During his long career in photojournalism, John G. Morris worked at some of the most prestigious publications in America, where his colleagues included some of the century’s most famous photographers, like Robert Capa, W. Eugene Smith, Henri Cartier- Bresson, and Ernst Haas. Morris was picture editor for LIFE magazine during the heady period of World War II, when that publication set the standards for photo coverage for the entire industry. Morris’ personal reminiscences have a very public resonance, because he has a strong sense of the responsibility inherent in photojournalism, and because he understands that photographers, through what they choose to shoot, and photo editors, through what they choose to publish, inevitably fix important events in the popular imagination, and in many ways create the history that is remembered generation to generation.
At LADIES’ HOME JOURNAL Morris’ picture choices reached an even larger audience through long running photo features like “How America Lives,” and “People are People.” Such photo essays had a broad influence, even catching the attention of Edward Steichen, then director of photography at the Museum of Modern Art, who eventually became renowned for his exhibition called “The Family of Man.”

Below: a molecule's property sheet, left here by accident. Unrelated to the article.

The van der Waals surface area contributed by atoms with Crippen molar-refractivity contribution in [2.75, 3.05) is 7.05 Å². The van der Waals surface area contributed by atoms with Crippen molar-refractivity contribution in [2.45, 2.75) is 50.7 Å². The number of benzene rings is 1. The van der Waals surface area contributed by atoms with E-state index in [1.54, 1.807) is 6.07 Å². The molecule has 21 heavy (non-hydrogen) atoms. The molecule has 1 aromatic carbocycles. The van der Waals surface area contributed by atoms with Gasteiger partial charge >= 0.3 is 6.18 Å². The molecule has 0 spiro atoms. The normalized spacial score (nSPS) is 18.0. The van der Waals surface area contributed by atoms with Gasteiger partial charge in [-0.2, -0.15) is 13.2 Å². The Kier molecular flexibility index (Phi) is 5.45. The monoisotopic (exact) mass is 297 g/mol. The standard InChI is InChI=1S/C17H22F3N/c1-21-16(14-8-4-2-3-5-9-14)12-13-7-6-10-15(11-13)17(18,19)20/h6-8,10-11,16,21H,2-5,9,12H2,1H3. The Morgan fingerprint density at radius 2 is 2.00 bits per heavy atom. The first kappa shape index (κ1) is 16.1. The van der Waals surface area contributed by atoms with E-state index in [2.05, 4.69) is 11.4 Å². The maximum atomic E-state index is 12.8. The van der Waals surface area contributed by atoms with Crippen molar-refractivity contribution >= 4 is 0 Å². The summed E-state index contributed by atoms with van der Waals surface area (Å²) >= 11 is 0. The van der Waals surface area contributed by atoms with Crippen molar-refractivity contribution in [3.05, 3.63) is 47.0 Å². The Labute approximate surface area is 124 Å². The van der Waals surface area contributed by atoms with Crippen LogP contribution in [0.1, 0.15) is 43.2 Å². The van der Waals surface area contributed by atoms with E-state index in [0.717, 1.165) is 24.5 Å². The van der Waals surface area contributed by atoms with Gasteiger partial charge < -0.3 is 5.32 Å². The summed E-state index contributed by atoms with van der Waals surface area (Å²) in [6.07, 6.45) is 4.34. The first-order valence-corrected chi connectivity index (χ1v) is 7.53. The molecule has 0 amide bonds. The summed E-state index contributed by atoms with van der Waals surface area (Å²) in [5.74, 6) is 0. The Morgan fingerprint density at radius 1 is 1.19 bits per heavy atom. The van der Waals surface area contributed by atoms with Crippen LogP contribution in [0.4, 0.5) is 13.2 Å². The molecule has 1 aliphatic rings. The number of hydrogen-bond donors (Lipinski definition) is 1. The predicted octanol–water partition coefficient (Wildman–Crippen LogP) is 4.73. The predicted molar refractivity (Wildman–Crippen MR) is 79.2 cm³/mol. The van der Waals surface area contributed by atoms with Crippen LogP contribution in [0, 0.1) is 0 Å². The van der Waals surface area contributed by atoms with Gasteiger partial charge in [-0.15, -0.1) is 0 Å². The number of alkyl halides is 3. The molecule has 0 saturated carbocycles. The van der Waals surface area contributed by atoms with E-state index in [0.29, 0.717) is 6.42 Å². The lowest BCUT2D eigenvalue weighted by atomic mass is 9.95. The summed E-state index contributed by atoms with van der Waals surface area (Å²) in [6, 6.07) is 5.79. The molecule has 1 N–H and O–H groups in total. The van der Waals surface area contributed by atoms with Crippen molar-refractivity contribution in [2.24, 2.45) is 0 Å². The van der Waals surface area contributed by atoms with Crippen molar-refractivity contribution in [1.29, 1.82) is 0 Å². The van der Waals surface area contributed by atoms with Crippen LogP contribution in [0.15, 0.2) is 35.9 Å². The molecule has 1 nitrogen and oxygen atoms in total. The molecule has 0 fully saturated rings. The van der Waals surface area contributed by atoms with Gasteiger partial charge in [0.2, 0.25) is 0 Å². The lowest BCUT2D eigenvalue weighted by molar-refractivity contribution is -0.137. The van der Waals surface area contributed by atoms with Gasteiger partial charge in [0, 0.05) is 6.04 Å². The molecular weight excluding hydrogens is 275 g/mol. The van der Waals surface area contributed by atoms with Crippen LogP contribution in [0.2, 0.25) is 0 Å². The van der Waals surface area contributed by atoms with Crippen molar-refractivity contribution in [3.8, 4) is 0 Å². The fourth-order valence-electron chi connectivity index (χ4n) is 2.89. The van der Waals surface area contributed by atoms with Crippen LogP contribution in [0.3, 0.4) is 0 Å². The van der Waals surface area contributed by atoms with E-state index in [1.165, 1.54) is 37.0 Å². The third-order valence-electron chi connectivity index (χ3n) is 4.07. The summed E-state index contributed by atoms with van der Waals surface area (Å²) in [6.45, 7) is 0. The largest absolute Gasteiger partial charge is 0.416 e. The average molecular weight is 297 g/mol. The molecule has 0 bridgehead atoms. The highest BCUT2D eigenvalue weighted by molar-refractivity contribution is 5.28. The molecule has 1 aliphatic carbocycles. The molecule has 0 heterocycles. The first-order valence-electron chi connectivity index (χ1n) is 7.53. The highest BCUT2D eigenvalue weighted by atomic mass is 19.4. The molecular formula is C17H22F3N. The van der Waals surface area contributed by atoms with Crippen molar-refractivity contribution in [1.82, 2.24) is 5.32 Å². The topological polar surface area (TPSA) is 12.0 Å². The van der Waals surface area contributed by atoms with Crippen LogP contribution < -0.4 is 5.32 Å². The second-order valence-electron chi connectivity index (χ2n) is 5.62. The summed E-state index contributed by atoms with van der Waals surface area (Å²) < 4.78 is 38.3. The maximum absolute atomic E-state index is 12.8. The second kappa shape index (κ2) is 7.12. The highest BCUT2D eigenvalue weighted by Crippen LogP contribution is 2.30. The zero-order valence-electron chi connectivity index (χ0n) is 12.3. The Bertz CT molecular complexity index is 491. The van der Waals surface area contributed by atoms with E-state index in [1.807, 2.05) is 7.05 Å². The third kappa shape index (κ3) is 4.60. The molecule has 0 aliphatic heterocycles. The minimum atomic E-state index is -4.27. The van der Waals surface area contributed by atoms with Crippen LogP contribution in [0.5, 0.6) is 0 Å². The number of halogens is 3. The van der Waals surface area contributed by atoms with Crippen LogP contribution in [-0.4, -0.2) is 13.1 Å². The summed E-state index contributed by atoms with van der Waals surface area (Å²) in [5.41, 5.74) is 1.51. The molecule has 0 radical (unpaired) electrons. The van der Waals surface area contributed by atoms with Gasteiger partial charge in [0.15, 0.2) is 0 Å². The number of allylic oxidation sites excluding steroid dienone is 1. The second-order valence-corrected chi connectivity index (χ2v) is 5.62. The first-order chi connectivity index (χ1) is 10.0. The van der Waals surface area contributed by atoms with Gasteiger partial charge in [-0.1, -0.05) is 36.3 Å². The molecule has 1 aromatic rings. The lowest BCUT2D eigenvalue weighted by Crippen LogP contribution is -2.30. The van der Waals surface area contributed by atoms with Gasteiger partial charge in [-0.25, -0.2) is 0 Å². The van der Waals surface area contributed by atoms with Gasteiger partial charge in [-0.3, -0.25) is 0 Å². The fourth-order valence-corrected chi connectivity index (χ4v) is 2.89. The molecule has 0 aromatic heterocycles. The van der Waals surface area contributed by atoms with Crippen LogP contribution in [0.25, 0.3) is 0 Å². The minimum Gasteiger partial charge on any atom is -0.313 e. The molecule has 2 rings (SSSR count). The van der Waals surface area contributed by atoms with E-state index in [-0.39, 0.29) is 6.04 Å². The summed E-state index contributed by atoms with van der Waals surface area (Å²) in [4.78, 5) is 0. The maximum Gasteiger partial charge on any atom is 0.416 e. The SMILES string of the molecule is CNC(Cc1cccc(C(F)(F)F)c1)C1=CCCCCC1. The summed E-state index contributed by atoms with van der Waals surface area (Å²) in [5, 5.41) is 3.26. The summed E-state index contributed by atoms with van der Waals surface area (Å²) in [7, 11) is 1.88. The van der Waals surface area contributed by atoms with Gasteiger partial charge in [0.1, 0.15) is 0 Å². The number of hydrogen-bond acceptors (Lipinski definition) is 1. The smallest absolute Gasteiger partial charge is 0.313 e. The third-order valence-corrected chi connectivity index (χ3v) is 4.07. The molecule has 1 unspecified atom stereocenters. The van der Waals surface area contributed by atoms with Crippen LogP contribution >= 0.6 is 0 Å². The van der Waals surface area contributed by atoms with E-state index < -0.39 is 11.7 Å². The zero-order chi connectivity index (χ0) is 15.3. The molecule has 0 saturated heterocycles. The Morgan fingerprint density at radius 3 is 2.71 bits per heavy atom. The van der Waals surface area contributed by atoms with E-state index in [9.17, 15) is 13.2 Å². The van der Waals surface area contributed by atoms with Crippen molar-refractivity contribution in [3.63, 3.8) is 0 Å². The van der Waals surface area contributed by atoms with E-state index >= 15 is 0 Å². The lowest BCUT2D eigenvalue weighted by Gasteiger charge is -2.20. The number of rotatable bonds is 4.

Morris was also an important player in the founding and managing of Magnum Photos, an international picture agency, which was a lifelong dream of photographer Robert Capa. This agency, and its handpicked photojournalists, has outlived many of the photo magazines that it first set out to serve.
In GET THE PICTURE: A PERSONAL HISTORY OF PHOTOJOURNALISM, Morris recalls his tenures with the WASHINGTON POST and THE NEW YORK TIMES, as well as bringing the book up-to-date with a discussion of the coverage of the death of Princess Diana in Paris, where he is a correspondent and editor for NATIONAL GEOGRAPHIC.
Readers interested in the process by which pictures find their way into their favorite publications will find Morris’ well illustrated book on photojournalism in the last half of the twentieth century an eye opening experience.